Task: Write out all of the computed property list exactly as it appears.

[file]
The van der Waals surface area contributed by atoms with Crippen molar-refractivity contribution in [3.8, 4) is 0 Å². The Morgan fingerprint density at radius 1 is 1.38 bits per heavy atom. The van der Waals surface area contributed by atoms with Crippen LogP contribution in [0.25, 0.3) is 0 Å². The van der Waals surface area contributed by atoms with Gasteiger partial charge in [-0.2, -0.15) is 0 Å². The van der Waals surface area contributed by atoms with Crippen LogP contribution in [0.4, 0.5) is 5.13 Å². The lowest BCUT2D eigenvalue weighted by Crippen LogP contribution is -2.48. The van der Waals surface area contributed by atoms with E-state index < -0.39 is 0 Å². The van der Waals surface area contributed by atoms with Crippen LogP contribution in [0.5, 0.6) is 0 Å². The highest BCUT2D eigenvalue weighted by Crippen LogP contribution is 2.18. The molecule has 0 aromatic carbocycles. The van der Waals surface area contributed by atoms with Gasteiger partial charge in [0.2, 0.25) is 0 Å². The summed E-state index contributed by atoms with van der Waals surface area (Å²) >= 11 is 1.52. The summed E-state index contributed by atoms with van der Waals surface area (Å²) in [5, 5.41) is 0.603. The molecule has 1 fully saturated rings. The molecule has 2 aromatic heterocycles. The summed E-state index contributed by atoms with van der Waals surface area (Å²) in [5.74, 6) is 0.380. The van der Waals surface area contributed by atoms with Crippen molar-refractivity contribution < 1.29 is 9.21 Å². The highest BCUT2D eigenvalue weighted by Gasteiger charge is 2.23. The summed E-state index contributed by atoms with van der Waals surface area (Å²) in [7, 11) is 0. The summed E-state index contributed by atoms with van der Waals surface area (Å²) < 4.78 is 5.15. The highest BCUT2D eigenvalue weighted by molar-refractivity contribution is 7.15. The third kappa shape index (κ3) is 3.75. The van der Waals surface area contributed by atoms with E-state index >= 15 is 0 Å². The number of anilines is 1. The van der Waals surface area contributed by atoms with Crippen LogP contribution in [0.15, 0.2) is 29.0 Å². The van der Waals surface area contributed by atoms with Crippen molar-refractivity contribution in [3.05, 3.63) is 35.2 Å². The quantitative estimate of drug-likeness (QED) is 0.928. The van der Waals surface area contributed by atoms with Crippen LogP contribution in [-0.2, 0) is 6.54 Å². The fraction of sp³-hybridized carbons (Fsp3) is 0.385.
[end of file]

The van der Waals surface area contributed by atoms with Crippen molar-refractivity contribution in [3.8, 4) is 0 Å². The Morgan fingerprint density at radius 1 is 1.38 bits per heavy atom. The van der Waals surface area contributed by atoms with Crippen LogP contribution in [0.25, 0.3) is 0 Å². The van der Waals surface area contributed by atoms with Gasteiger partial charge in [-0.2, -0.15) is 0 Å². The van der Waals surface area contributed by atoms with Crippen LogP contribution in [0.4, 0.5) is 5.13 Å². The lowest BCUT2D eigenvalue weighted by Crippen LogP contribution is -2.48. The van der Waals surface area contributed by atoms with E-state index < -0.39 is 0 Å². The van der Waals surface area contributed by atoms with Crippen LogP contribution in [0.5, 0.6) is 0 Å². The highest BCUT2D eigenvalue weighted by Crippen LogP contribution is 2.18. The molecule has 0 aromatic carbocycles. The van der Waals surface area contributed by atoms with Gasteiger partial charge in [0.2, 0.25) is 0 Å². The summed E-state index contributed by atoms with van der Waals surface area (Å²) >= 11 is 1.52. The summed E-state index contributed by atoms with van der Waals surface area (Å²) in [5, 5.41) is 0.603. The molecule has 1 fully saturated rings. The molecule has 2 aromatic heterocycles. The summed E-state index contributed by atoms with van der Waals surface area (Å²) in [5.74, 6) is 0.380. The van der Waals surface area contributed by atoms with Crippen molar-refractivity contribution < 1.29 is 9.21 Å². The highest BCUT2D eigenvalue weighted by Gasteiger charge is 2.23. The summed E-state index contributed by atoms with van der Waals surface area (Å²) in [7, 11) is 0. The summed E-state index contributed by atoms with van der Waals surface area (Å²) < 4.78 is 5.15. The highest BCUT2D eigenvalue weighted by molar-refractivity contribution is 7.15. The third kappa shape index (κ3) is 3.75. The van der Waals surface area contributed by atoms with E-state index >= 15 is 0 Å². The number of anilines is 1. The van der Waals surface area contributed by atoms with Crippen LogP contribution in [0.15, 0.2) is 29.0 Å². The van der Waals surface area contributed by atoms with Crippen molar-refractivity contribution in [3.05, 3.63) is 35.2 Å². The quantitative estimate of drug-likeness (QED) is 0.928. The van der Waals surface area contributed by atoms with Crippen LogP contribution in [-0.2, 0) is 6.54 Å². The fraction of sp³-hybridized carbons (Fsp3) is 0.385.